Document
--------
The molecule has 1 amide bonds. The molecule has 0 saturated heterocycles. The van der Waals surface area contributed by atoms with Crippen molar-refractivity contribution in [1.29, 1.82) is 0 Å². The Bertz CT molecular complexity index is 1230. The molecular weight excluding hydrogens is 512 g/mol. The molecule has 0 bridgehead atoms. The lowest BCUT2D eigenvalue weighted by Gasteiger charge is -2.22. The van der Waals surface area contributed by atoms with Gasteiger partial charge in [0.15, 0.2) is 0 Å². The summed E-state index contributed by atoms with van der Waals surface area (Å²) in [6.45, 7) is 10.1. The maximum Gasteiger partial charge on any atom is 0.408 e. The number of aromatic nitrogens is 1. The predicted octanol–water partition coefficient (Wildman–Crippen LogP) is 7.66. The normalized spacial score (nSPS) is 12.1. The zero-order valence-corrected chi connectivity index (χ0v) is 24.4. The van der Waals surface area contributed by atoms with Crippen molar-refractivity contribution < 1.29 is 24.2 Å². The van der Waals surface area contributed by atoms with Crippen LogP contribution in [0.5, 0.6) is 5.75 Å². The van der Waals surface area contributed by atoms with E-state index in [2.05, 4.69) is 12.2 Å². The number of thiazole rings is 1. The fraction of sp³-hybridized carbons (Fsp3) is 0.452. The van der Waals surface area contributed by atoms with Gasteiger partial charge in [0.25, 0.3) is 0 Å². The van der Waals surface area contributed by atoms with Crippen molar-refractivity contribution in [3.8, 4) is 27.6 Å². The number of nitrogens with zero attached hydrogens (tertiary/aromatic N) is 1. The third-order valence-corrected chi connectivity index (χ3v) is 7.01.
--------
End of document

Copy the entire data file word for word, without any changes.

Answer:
The molecule has 1 amide bonds. The molecule has 0 saturated heterocycles. The van der Waals surface area contributed by atoms with Crippen molar-refractivity contribution in [1.29, 1.82) is 0 Å². The Bertz CT molecular complexity index is 1230. The molecular weight excluding hydrogens is 512 g/mol. The molecule has 0 bridgehead atoms. The lowest BCUT2D eigenvalue weighted by Gasteiger charge is -2.22. The van der Waals surface area contributed by atoms with Gasteiger partial charge in [0.15, 0.2) is 0 Å². The summed E-state index contributed by atoms with van der Waals surface area (Å²) in [6.45, 7) is 10.1. The maximum Gasteiger partial charge on any atom is 0.408 e. The number of aromatic nitrogens is 1. The predicted octanol–water partition coefficient (Wildman–Crippen LogP) is 7.66. The normalized spacial score (nSPS) is 12.1. The zero-order valence-corrected chi connectivity index (χ0v) is 24.4. The van der Waals surface area contributed by atoms with Crippen molar-refractivity contribution < 1.29 is 24.2 Å². The van der Waals surface area contributed by atoms with Crippen LogP contribution in [0.5, 0.6) is 5.75 Å². The van der Waals surface area contributed by atoms with E-state index in [2.05, 4.69) is 12.2 Å². The number of thiazole rings is 1. The fraction of sp³-hybridized carbons (Fsp3) is 0.452. The van der Waals surface area contributed by atoms with Gasteiger partial charge in [0.25, 0.3) is 0 Å². The van der Waals surface area contributed by atoms with Crippen molar-refractivity contribution in [3.8, 4) is 27.6 Å². The number of nitrogens with zero attached hydrogens (tertiary/aromatic N) is 1. The third-order valence-corrected chi connectivity index (χ3v) is 7.01.